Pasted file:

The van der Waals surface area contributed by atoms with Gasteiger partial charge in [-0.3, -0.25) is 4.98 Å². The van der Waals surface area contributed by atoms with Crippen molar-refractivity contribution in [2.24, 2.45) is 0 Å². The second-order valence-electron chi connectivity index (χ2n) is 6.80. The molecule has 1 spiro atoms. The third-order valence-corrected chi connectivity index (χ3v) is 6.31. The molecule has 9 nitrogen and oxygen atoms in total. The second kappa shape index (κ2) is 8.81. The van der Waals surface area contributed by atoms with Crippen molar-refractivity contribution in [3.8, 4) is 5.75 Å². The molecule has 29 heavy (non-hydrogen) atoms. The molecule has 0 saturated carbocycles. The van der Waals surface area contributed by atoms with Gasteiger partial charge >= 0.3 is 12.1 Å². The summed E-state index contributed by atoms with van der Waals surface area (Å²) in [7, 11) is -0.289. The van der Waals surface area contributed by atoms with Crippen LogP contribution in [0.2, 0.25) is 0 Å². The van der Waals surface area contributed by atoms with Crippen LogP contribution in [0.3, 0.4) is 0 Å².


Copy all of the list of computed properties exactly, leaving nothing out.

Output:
The van der Waals surface area contributed by atoms with Gasteiger partial charge in [-0.3, -0.25) is 4.98 Å². The van der Waals surface area contributed by atoms with Crippen molar-refractivity contribution in [2.24, 2.45) is 0 Å². The second-order valence-electron chi connectivity index (χ2n) is 6.80. The molecule has 1 spiro atoms. The third-order valence-corrected chi connectivity index (χ3v) is 6.31. The molecule has 9 nitrogen and oxygen atoms in total. The second kappa shape index (κ2) is 8.81. The van der Waals surface area contributed by atoms with Crippen molar-refractivity contribution in [3.8, 4) is 5.75 Å². The molecule has 29 heavy (non-hydrogen) atoms. The molecule has 0 saturated carbocycles. The van der Waals surface area contributed by atoms with Gasteiger partial charge >= 0.3 is 12.1 Å². The summed E-state index contributed by atoms with van der Waals surface area (Å²) in [7, 11) is -0.289. The van der Waals surface area contributed by atoms with Crippen LogP contribution in [0.2, 0.25) is 0 Å². The van der Waals surface area contributed by atoms with Crippen LogP contribution in [0.3, 0.4) is 0 Å².